12 ANGRY MEN (CRITERION BLU): This was the first black & white film that I ever saw all the way through. High School (yes, I was a very uncultured child, all I wanted were Star Wars explosions) social studies class...I remember sitting at my desk totally enraptured by Henry Fonda's "bleeding heart." This was a good man. A great man. After that first viewing I couldn't wait to grow up and sit in on a murder case. As of yet, I have yet to be called to jury duty. Anyway, 12 Angry Men is one of THE Great movies. 12 outstanding performances led by master director Sidney Lumet in his first theatrical feature. And I absolutely love the new Criterion box art. I want a poster of that desperately.
THE THREE AMIGOS (BLU): This came very close to being my week's Must Buy! Everyone seems to love John Landis' previous genre love letters, An American Werewolf in London & The Blues Brothers but there seems to be very little love for this open mouthed kiss to silent film and cowboy pictures. Sure, it has its fans and they seem to be growing these days, but I remember having some serious arguement with my film fanatic friends over The Three Amigos. It's such a silly film. But it's also sooooo dang sweet. Three silent film stars, down on their luck, travel down to Mexico with their egos and unwittingly wage war with Bandit King El Guapo. And there are some seriously fantastic sets in this film...you might even say a plethora of fantastic sets.
RUSHMORE (CRITERION BLU): I was 19 years old when I saw Rushmore in the theater. I went with my Mom and my Dad. Dad & I loved it. Mom hated it. She said it was a guy's movie--I think that's just cuz her two guys liked it. And we liked it a lot. Jason Schwartzman's student bee keeper is the quintessential A-Hole hero of youth. Smart as a whip, deadly with words, and utterly baffled by the rest of humanity. As much as I've loved the later films of Wes Anderson (The Fantastic Mr. Fox is probably my favorite), Rushmore was my first and you never forget your first.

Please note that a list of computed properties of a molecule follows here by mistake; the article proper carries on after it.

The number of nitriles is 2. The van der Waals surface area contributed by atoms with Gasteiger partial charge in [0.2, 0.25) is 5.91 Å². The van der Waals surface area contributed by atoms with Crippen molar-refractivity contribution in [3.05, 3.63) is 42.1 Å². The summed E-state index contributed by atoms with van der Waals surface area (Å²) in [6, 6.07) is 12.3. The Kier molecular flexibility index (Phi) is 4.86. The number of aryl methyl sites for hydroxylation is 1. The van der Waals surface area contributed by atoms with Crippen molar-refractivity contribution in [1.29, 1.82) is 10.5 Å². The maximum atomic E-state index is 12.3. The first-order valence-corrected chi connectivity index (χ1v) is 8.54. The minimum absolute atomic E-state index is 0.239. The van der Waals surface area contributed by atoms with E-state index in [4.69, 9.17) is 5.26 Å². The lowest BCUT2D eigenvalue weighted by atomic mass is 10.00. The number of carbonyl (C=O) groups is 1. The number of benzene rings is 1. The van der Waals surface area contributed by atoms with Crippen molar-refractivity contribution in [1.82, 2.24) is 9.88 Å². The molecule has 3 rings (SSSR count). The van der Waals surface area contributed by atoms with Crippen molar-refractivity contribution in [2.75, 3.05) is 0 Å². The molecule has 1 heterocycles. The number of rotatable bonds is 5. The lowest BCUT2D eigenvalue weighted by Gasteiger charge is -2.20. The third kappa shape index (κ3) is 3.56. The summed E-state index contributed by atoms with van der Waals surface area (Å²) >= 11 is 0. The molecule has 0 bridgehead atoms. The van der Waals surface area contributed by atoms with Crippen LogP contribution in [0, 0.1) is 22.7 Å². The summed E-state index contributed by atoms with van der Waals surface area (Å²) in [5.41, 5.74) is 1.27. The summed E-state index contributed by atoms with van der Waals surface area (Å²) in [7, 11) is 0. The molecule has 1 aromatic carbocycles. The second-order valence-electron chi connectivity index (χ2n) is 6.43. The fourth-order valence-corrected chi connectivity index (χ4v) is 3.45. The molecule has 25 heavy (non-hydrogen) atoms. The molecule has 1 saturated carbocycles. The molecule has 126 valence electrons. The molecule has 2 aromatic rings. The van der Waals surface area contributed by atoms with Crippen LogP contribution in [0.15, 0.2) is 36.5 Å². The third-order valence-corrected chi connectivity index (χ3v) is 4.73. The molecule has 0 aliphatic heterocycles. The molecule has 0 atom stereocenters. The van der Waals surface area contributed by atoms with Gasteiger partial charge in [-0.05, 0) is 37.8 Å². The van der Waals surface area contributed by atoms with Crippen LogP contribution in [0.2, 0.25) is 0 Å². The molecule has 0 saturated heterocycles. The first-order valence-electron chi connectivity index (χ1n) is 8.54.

SUPER 8: Still not sure if I loved this film or simply liked it. JJ Abrams goes Spielberg crazy with this kids vs spacemen flick and even though there are some outstanding child performances in this film I never quite connected with their narrative. The film looked pretty and was executed well, but maybe I had just geekgasmed too much for 2009's Star Trek to muster up the energy for all of Super 8's nerdy bits. Still, I want it on my shelf.
THE BIRTH OF A NATION (KINO BLU): I have never seen Birth of a Nation. I know that it's based on the novel The Clansman and is far from being politically correct--hell, just look at that original theatrical poster above. But I feel like it's one of those movies that I have to see if I want to be a well rounded film enthusiast. And I've been digging on a lot of blu ray silents lately. Phantom of the Opera, Phantom Carriage. It's a medium that needs more fans.
SPY KIDS 4: Missed it in the theater which is kind of a shame considering the William Castlesque Aroma-Scope gimmick. And I really loved the first two Spy Kids films. They were extremely silly and awash with Robert Rodriquez's poopy humor, but there was an intelligence to the whackiness and some fun guest stars in George Clooney, Danny Trejo, Bill Paxton, etc... I've heard some pretty terrible things about this one, and the inclusion of Jessica Alba raises some doubts.
THE DEVIL'S DOUBLE: Another one I missed in the theater. Dominic Cooper (Howard Stark in Captain America!) plays the body double to Saddam Hussein's son. That could be interesting. And I have heard good things about this one.
CONAN THE BARBARIAN: Definitely one of the worst films of 2011, if not the worst. It's not like the original film got everything right about Robert Howard's Conan, but it was still a damn fine fantasy film of overzealous but wondrous John Milius machismo. This...this is just crap. Every frame is wrong. A joke of Howard. A middle finger to the idea of Conan. Utter garbage. Stay away. Watch The Scorpion King a hundred times before attempting this.